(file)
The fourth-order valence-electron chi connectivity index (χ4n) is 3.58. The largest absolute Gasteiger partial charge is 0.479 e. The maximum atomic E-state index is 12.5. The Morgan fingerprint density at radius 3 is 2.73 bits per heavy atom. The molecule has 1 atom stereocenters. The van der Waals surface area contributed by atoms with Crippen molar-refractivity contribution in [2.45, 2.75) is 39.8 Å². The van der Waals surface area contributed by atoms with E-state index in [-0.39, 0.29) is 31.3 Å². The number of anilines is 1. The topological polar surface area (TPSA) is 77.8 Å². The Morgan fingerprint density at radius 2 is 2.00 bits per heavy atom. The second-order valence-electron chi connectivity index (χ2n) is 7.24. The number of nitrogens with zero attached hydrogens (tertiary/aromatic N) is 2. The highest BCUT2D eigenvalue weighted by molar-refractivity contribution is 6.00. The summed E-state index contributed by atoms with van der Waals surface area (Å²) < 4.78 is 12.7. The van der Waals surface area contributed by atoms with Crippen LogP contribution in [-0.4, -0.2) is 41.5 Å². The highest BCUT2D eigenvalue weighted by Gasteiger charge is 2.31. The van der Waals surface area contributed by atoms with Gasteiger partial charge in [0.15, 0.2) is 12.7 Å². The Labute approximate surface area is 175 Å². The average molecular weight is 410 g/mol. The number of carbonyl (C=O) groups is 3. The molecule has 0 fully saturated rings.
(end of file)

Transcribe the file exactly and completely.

The fourth-order valence-electron chi connectivity index (χ4n) is 3.58. The largest absolute Gasteiger partial charge is 0.479 e. The maximum atomic E-state index is 12.5. The Morgan fingerprint density at radius 3 is 2.73 bits per heavy atom. The molecule has 1 atom stereocenters. The van der Waals surface area contributed by atoms with Crippen molar-refractivity contribution in [2.45, 2.75) is 39.8 Å². The van der Waals surface area contributed by atoms with E-state index in [-0.39, 0.29) is 31.3 Å². The number of anilines is 1. The topological polar surface area (TPSA) is 77.8 Å². The Morgan fingerprint density at radius 2 is 2.00 bits per heavy atom. The second-order valence-electron chi connectivity index (χ2n) is 7.24. The number of nitrogens with zero attached hydrogens (tertiary/aromatic N) is 2. The highest BCUT2D eigenvalue weighted by molar-refractivity contribution is 6.00. The summed E-state index contributed by atoms with van der Waals surface area (Å²) < 4.78 is 12.7. The van der Waals surface area contributed by atoms with Crippen LogP contribution in [-0.4, -0.2) is 41.5 Å². The highest BCUT2D eigenvalue weighted by Gasteiger charge is 2.31. The van der Waals surface area contributed by atoms with Gasteiger partial charge in [0.15, 0.2) is 12.7 Å². The Labute approximate surface area is 175 Å². The average molecular weight is 410 g/mol. The number of carbonyl (C=O) groups is 3. The molecule has 0 fully saturated rings.